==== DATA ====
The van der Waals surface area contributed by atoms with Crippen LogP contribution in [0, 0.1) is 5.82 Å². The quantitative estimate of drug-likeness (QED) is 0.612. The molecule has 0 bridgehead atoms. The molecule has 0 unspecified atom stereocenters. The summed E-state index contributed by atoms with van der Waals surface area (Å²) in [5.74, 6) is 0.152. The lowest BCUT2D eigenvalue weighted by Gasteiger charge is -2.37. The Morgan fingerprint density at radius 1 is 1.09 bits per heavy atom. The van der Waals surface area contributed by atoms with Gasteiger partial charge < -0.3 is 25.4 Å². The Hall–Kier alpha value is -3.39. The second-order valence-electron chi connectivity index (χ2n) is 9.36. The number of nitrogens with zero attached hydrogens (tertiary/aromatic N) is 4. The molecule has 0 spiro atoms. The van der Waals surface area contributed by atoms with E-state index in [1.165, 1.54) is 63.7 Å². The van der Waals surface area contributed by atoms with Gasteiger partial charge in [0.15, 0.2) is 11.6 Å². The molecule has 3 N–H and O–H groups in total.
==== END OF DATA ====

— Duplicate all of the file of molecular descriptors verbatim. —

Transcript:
The van der Waals surface area contributed by atoms with Crippen LogP contribution in [0, 0.1) is 5.82 Å². The quantitative estimate of drug-likeness (QED) is 0.612. The molecule has 0 bridgehead atoms. The molecule has 0 unspecified atom stereocenters. The summed E-state index contributed by atoms with van der Waals surface area (Å²) in [5.74, 6) is 0.152. The lowest BCUT2D eigenvalue weighted by Gasteiger charge is -2.37. The Morgan fingerprint density at radius 1 is 1.09 bits per heavy atom. The van der Waals surface area contributed by atoms with Gasteiger partial charge < -0.3 is 25.4 Å². The Hall–Kier alpha value is -3.39. The second-order valence-electron chi connectivity index (χ2n) is 9.36. The number of nitrogens with zero attached hydrogens (tertiary/aromatic N) is 4. The molecule has 0 spiro atoms. The van der Waals surface area contributed by atoms with E-state index in [1.165, 1.54) is 63.7 Å². The van der Waals surface area contributed by atoms with Gasteiger partial charge in [0.15, 0.2) is 11.6 Å². The molecule has 3 N–H and O–H groups in total.